So, I somehow convinced myself that this was going to be a good idea. Everyone reassured me that it was a fine idea when I explained it, so I felt okay about it. Here is a graphic representation of what I envisioned along with a poem that inspired me.
The idea was that I would buy a balloon and give it away. This is how I saw it. A great time, framed by this whimsical poem of spring. I imagined that I would be a little awkward like Cummings' balloon man, but I would make people happy. That's not quite how it went.
First, I went to the party store. I picked out a big monkey balloon. A big monkey balloon. I tied it to a hair band around my wrist. I drove to a store I was not accustomed to. I felt lost as I wandered through the isles looking for someone to give the balloon to.
I felt like people were staring at me because I was carrying a giant monkey balloon. They were. I knew I should look them in the eye and smile. I think they were grinning at me. But I started feeling self conscious. Where was my inner extrovert when I needed it?! "Square your back, chin up, don't look at the floor," I told myself. And just then I saw a mom with a toddler.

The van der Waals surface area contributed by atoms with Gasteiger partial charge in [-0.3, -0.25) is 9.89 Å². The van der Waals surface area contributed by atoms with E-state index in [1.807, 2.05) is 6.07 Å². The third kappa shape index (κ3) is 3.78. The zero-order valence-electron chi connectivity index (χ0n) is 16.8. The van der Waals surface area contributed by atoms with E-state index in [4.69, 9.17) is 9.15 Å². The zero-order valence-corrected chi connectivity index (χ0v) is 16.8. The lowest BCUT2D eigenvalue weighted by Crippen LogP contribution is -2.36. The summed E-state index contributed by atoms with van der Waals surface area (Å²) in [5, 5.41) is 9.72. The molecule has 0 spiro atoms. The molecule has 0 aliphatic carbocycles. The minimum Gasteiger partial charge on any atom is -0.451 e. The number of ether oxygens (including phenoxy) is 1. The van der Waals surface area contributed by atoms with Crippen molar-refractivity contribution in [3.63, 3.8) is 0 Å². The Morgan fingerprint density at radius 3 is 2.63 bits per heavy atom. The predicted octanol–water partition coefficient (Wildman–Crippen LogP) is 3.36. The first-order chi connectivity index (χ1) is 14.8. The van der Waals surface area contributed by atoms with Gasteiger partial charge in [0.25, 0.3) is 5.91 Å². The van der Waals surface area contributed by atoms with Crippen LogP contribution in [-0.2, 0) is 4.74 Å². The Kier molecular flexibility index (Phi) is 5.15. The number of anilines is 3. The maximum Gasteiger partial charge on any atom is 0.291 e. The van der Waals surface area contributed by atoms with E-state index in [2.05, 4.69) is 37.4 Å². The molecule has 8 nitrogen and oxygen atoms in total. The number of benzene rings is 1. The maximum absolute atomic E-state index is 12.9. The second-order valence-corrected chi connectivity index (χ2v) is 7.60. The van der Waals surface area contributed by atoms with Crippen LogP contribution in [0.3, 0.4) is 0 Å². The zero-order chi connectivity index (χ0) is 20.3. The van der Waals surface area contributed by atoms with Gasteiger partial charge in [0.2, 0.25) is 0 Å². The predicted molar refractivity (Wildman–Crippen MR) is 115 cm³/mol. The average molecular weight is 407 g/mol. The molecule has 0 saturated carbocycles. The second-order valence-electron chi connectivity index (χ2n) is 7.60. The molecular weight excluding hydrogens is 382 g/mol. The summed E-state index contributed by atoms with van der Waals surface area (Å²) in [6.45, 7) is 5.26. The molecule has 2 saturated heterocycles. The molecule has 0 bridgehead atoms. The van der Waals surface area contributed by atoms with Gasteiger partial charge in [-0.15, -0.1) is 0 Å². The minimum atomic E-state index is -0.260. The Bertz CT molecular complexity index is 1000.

I approached my "prey." I asked the mother if she wanted a balloon. Her eyes widened. She looked flustered. I freaked out."Oh, no. Oh, no. What does she think is wrong with me? Oh, no. Oh crap," Uncertainty crept through my spine like seeping, black, fog. That made her feel even less sure. As I drew the balloon toward her, she tensed. Okay, this was stupid. "Well," I said, "he's probably too young"
"Yeah, too young... I was going to say," she responded. I walked off. AGH! Why did I decide to walk around Walmart with a giant monkey balloon? Could I please explain that to myself again? How did this seem like a great idea? I felt like a big, stupid, clown. It was as if the monkey was screaming, "Idiot! Idiot!Idiot!"
I hid in the toy isles and pretended to look at some Batman action figures. I felt a burning in the back of my eyes. Was I going to cry? "Dear Heavenly Father," I prayed, "Please do not let me cry in Walmart while holding a monkey balloon."
I emerged into a clearing of children's clothes. I passed some people who stared at monkey and me. I felt ashamed. I had to get rid of this horrible, smiling, banana munching anathema of evil. A girl of perhaps three or four and her mother were picking out clothes. They had their backs to me. Great, now I had to get their attention.
"Um," I stammered, "excuse me." They turned around. "Um, I was buying balloons for a friend" a partial lie, only a partial lie, "and I had this extra balloon" that was true, "and I'm trying to give it away." She looked slightly confused. "So, um, do you want it?"
Ahh! This awkwardness surpassed Napoleon Dynamite! "Sure," she said politely. Turning to her daughter, "It's your birthday next week anyway, isn't it?"